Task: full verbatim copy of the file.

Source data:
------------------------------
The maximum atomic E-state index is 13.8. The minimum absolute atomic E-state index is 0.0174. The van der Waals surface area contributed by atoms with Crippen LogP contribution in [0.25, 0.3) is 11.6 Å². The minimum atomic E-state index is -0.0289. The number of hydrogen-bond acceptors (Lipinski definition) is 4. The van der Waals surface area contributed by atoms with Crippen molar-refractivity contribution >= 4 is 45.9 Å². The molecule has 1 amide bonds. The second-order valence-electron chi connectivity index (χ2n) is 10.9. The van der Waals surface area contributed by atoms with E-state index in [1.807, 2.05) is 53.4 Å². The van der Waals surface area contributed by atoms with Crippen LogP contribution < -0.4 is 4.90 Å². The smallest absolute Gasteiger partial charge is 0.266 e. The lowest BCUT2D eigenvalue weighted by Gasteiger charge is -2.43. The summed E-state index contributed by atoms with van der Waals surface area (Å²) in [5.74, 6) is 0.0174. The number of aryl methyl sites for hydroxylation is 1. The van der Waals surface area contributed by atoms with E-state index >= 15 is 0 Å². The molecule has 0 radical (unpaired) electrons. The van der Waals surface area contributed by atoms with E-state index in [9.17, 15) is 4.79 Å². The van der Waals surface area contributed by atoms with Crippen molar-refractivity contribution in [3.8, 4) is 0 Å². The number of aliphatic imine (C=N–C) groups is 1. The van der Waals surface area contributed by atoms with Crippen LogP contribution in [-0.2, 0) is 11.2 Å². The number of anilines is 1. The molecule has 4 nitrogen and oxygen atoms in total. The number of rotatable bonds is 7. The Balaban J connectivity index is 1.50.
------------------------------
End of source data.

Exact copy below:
The maximum atomic E-state index is 13.8. The minimum absolute atomic E-state index is 0.0174. The van der Waals surface area contributed by atoms with Crippen LogP contribution in [0.25, 0.3) is 11.6 Å². The minimum atomic E-state index is -0.0289. The number of hydrogen-bond acceptors (Lipinski definition) is 4. The van der Waals surface area contributed by atoms with Crippen molar-refractivity contribution >= 4 is 45.9 Å². The molecule has 1 amide bonds. The second-order valence-electron chi connectivity index (χ2n) is 10.9. The van der Waals surface area contributed by atoms with E-state index in [1.807, 2.05) is 53.4 Å². The van der Waals surface area contributed by atoms with Crippen LogP contribution < -0.4 is 4.90 Å². The smallest absolute Gasteiger partial charge is 0.266 e. The lowest BCUT2D eigenvalue weighted by Gasteiger charge is -2.43. The summed E-state index contributed by atoms with van der Waals surface area (Å²) in [5.74, 6) is 0.0174. The number of aryl methyl sites for hydroxylation is 1. The van der Waals surface area contributed by atoms with E-state index >= 15 is 0 Å². The molecule has 0 radical (unpaired) electrons. The van der Waals surface area contributed by atoms with E-state index in [9.17, 15) is 4.79 Å². The van der Waals surface area contributed by atoms with Crippen molar-refractivity contribution in [3.8, 4) is 0 Å². The number of aliphatic imine (C=N–C) groups is 1. The van der Waals surface area contributed by atoms with Crippen LogP contribution in [-0.2, 0) is 11.2 Å². The number of anilines is 1. The molecule has 4 nitrogen and oxygen atoms in total. The number of rotatable bonds is 7. The Balaban J connectivity index is 1.50.